7. I seem to have quite a lot of old things that do not run from time to time. If I have nothing when cranking the engine I give the air intake a very light dusting of starting fluid (ether) . If it runs briefly it tells me it was missing fuel but has spark. Be sure to use only minimal amounts of starting fluid. Engine parts turned to shrapnel are disheartening.I have also had considerable trouble with older vehicles and condensers dying. I seem to remember Clive warning that many new old stock condensers are already bad due to age. There was a thread here or on the Ferret Forum where someone had a number for a Chrysler condenser that was the correct size and cap value to work as a direct replacement.You might also consider cooling the ignition coil with some water when it refuses to start, to see if the cooler temps bring it back to life. That used to work on early Ford ECM's that were very heat sensitive.If any of the much wiser individuals here suggest you not try some of the above suggestions, follow their lead. These are just random thoughts from an old guy who has old tired vehicles.Regards,Bob
  8. Richard, My apologies for the overlap. I was slowly 2 finger typing while you were replying. Did not look at the thread again before sending. Bob
  9. Working from memory, I believe the system does maintain pressure if all the valve gear is tight. As I remember the manual says to pump the brake pedal a few times, with the engine off, to bleed pressure off the system and to empty the accumulators of fluid so the hydraulic level can be checked. The accumulators would still have their charge, but pistons would be bottomed out and no longer acting on the fluid. I also recall not reading the manual soon enough and topping off the hydraulic fluid with the system pressurized and the accumulators full. Later when I leaned on the brake pedal a few times, a family member passing through the shop asked what the puddle underneath was from. Before I could answer I had to ask how large it currently was, and if it was getting bigger. If someone else says this information is wrong, they are likely correct. Regards, Bob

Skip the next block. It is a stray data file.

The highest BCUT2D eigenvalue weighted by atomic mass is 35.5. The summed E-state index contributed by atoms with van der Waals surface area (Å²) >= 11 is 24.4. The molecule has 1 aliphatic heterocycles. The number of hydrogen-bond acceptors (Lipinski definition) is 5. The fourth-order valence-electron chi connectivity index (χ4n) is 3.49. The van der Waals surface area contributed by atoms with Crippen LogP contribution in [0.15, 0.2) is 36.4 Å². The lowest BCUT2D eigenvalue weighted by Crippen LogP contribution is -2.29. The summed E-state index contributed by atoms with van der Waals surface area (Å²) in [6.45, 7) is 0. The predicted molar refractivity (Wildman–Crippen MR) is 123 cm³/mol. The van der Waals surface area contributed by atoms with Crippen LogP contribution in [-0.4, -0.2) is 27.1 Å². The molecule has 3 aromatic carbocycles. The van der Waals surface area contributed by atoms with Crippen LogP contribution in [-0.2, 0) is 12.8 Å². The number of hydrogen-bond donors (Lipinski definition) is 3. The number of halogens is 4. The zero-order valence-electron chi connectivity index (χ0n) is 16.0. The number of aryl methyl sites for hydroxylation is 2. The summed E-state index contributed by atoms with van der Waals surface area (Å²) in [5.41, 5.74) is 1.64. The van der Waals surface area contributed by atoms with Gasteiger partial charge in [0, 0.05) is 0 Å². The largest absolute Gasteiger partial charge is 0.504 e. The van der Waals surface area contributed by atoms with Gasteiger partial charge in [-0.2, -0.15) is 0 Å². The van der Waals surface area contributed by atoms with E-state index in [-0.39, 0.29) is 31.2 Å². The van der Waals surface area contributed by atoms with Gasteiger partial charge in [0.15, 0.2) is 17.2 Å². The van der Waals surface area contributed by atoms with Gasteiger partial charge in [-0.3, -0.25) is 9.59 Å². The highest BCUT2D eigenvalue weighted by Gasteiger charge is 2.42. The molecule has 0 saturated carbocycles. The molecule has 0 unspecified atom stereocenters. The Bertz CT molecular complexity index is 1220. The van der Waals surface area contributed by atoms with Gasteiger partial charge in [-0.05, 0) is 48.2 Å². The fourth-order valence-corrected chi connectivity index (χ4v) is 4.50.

10. I have also read on several occasions that they should not be towed any distance, but I have never understood why. It would seem all the roundy round parts would be no different than if it was being driven as long as the transfer box was disengaged. Is there an oil pump that is only functions from the driven end as in some gearboxes? Regards, Bob
  11. So I am clear, these were a second set in addition the the other pair mounted forward near the fuel selector? Thanks, Bob
  12. I have a couple of questions please in reference to the early fire extinguishers as used on Ferrets and I assume other vehicles as well. I have heard them referred to as Indian Club style and a photo of the bottle without the brass head is attached. Also 2 images of the threaded insert, one with it removed and upside down showing the spent pierceable copper disc. Can someone tell me what fire suppressant was used? There appears to be some yellow powder involved. More puzzling is how were they pressurized? No other one way valves or such is present. Were they filled with a chemical mix that somehow built its own pressure after the copper ring was seated? Forgive me if I have previously asked this. The memory is going quickly. Thanks for any help offered. Regards, Bob
  13. Would that be from the flag being upside down?